When Martin's information prevented a machine-gun attack on a pub full of British squaddies in Bangor, County Down, in 1991, his time was up.

He was taken to an IRA safe house to be interrogated, but escaped by leaping through a third-storey window.

Martin said: "Felix, who was my handler, kept telling me that if they capture you they are going to torture you really, really badly - they will squeeze your balls with pliers.

"Every minute I was lying on that sofa waiting for the IRA security team to come I knew I was another minute close to death.

"When I jumped out of that window I didn't hesitate. If I stayed I would have two bullets in the head." Instead, the 40ft fall left Martin unconscious for ten days, with a fractured jaw, broken teeth and several wounds to his head and body.

Special Branch arranged for he and his partner Angela, then aged 21, and their two children Martin and Padraig - just two, and nine months old at the time - to move to England.

But his family got homesick and returned to Belfast. He has not seen them since 1992.

Martin commented: "I would love to be able to see my children again, but because of my situation, which I got myself in, I can't do that."

Even his younger brother Joseph was targeted. In 1996, aged 21, he was dragged from his Belfast home, gagged and held at gunpoint by the IRA.

Martin said: "They took him away, hung him upside down from a tree and beat him.

"They smashed all his ribs and left him in a wheelchair.

"He was so frightened he left Northern Ireland with his kids. That was because of me. They are heartless."

The reality of the risk to Martin became clear in June 1999, when an IRA hitman shot him six times in the chest and arms outside his then home in Whitley Bay, Tyne & Wear.


He has been left with chronic post-traumatic stress disorder and physical disabilities.

Despite all that, Martin continues to support the peace process.

He said: "I have accepted that the people who shot me could be arrested tomorrow if the authorities wanted to. But I know it wouldn't serve any purpose and I am happy for them to walk the streets if it keeps the peace."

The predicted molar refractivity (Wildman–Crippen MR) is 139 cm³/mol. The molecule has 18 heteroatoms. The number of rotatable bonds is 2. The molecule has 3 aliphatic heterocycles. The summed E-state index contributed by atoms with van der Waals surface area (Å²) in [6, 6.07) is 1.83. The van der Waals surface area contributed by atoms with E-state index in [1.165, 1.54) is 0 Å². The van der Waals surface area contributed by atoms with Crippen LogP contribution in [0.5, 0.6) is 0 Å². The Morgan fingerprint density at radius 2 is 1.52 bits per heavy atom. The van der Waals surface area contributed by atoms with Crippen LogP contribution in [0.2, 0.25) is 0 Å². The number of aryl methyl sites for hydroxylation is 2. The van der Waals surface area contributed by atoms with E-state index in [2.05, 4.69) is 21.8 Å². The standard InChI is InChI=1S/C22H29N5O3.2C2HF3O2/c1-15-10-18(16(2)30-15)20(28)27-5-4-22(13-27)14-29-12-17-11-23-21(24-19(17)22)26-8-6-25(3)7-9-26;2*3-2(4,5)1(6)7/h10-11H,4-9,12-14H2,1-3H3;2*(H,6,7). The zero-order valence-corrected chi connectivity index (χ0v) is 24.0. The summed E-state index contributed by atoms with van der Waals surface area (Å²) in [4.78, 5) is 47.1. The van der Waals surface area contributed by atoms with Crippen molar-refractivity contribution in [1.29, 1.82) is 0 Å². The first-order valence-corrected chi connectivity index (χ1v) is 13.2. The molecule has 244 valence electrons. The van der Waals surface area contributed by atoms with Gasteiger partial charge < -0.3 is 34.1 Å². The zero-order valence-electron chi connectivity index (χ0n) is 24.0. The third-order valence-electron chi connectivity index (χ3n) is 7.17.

However he believes the Government should stop "turning a blind eye" to the punishment beatings and mafia-style operations still being carried out by the IRA.

'Naive' ... Jim Sturgess plays Martin in film
Martin claimed: "If you are a successful businessman living in an area controlled by the IRA they will say, 'we know you are making £1,000 in profits. Except, now you are not. You are only making £700. The rest of it is going to be given to us.'

"'If you don't, we are going to burn your business down, kill your kids and probably kill you as well.'"

A film "inspired" by Martin's book opens on April 10, but Martin is angry that its director Kari Skogland, radically altered the story in his book of the same title.

There are several fictionalisations of events in the film that annoy Martin.

The main one is that it suggests he was a member of the IRA before joining Special Branch's payroll and that he failed to pass on information about a planned attack.

He said: "The film is as close to the truth as Earth is to Pluto. Although, it is a good film if you are looking at it as a fictional film."

Martin is equally enraged that Surrey-born actor Jim Sturgess, who plays Martin, said the IRA men who chaperoned him while filming were some of "the nicest people" he'd ever met.

He fumed: "The IRA are not lovely people. They are still today, behind the scenes, intimidating people.

"Jim Sturgess is very naive. When his mother was putting powder on his bum, those IRA men were putting powder in their guns."